The Delay: Berlin Film Review
Rodrigo Pla's drama follows a middle-aged Montevideo woman who struggles to take care of her three children and 80-year-old father, whose health is deteriorating.
The stresses and strains of looking after an elderly father prove far too much for a middle-aged Montevideo woman in The Delay (La demora), a powerfully atmospheric third feature from Uruguay’s Rodrigo Pla. Evoking a range of working-class Montevideo settings — both exterior and interior — via skilled cinematography and sound design, this slow-paced, claustrophobic nightmare is strong on mood and ambience but is let down by some questionable screenplay developments in the second half. The combination of a serious, universally applicable theme (the plight of seniors) and such palpable directorial flair will, however, ensure wide and extensive festival play.
Early scenes take us right into the cramped city apartment where 40-something Maria (Roxana Blanco) lives with her three school-age children and 80-year-old father, Agustin (Carlos Vallarino, affectingly bewildered). It’s clearly a struggle for the sallow-faced Maria to make ends meet and to juggle all of her commitments including her low-paid job sewing in a factory. Agustin has periods of lucidity, but his mental deterioration is such that Maria explores the possibility of his either living with another relative or moving into some kind of care facility. When both of these options are found wanting — on the same day — Maria semi-impulsively abandons Agustin on a bench in a remote suburb, returning home, where she quickly is consumed with guilt over her actions. As Maria searches the shelters where — after anonymously tipping off the authorities — she presumes Agustin will have been taken, the old man sits stoically on the bench waiting for his daughter to return. But night is falling and, with it, the temperature. …
Why Maria doesn’t just go back to where she left Agustin in the first place is a nagging question that Laura Santullo’s screenplay never addresses — the detail of Maria calling the authorities doesn’t quite hold water. Maria behaving more rationally would certainly make for a shorter movie, as this visibly down-trodden, desperate and lonely woman — there’s no mention of what happened to her children’s father(s) — spends much of its second half being driven around the city’s shelters by a helpful (and implausibly love-smitten) neighbor, just as Agustin is having to rely on the kindness of strangers. Indeed, while the Montevideo we see in The Delay is a grubby, dilapidated city, painted in unhealthy, mildew shades of gray and blue, community spirit is alive and well here, with people looking out for each other in what’s clearly a cold climate both economically and heat-wise (and where humor of any kind is decidedly thin on the ground).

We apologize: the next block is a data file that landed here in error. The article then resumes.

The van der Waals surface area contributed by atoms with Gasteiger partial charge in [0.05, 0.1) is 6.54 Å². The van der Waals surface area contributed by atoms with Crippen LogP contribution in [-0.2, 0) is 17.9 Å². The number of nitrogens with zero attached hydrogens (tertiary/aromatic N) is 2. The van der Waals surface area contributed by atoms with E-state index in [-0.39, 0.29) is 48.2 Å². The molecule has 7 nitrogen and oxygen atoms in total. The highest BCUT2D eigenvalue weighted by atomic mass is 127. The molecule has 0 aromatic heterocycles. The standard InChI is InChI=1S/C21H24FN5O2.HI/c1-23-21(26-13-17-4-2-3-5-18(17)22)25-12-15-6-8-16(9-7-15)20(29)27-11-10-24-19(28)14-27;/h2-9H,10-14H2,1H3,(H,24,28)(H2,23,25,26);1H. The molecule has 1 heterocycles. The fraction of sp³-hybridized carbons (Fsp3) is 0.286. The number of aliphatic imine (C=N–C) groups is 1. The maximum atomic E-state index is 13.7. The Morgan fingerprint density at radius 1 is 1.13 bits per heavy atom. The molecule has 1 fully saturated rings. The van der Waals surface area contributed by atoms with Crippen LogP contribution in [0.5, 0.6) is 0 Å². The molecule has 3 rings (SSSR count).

And even if Maria’s actions feel more the result of scriptwriting contrivance than organic character development, Pla and his collaborators have crafted a pungently textured environment in which we’re deeply immersed. Compositions — sometimes centered, sometimes off-kilter — are frequently unorthodox and unfussily striking, with Maria Secco’s cinemascope camera minutely observing crucial details while allowing other parts of the frame to lie out of focus. Fabian Oliver’s soundscapes, meanwhile — with sound design by Alejandro de Icaza, Sergio Diaz and Arturo Zarate — are a multilayered wonder of urban noise and susurrations, the pivotal sequence of Agustin’s abandonment marked by a swellingly clangorous cacophony whose aftershocks resonate.
Venue: Berlin Film Festival (Forum), Feb. 10, 2012.
Cast: Carlos Vallarino, Roxana Blanco
Production company: Lulu Producciones (in co-production with Memento Films and Malbicho Cine)
Director: Rodrigo Pla
Screenwriter: Laura Santullo
Producers: Christian Valdelievre, Sandino Saravia Vinay, Rodrigo Pla
Co-producer: Alexandre Mallet-Guy
Director of photography: Maria Secco
Production designer: Mariana Pereira
Costumes: Malena de La Riva, Adriana Levin
Editor: Miguel Shverdfinger
Music: Jacobo Lieberman, Leonardo Heiblum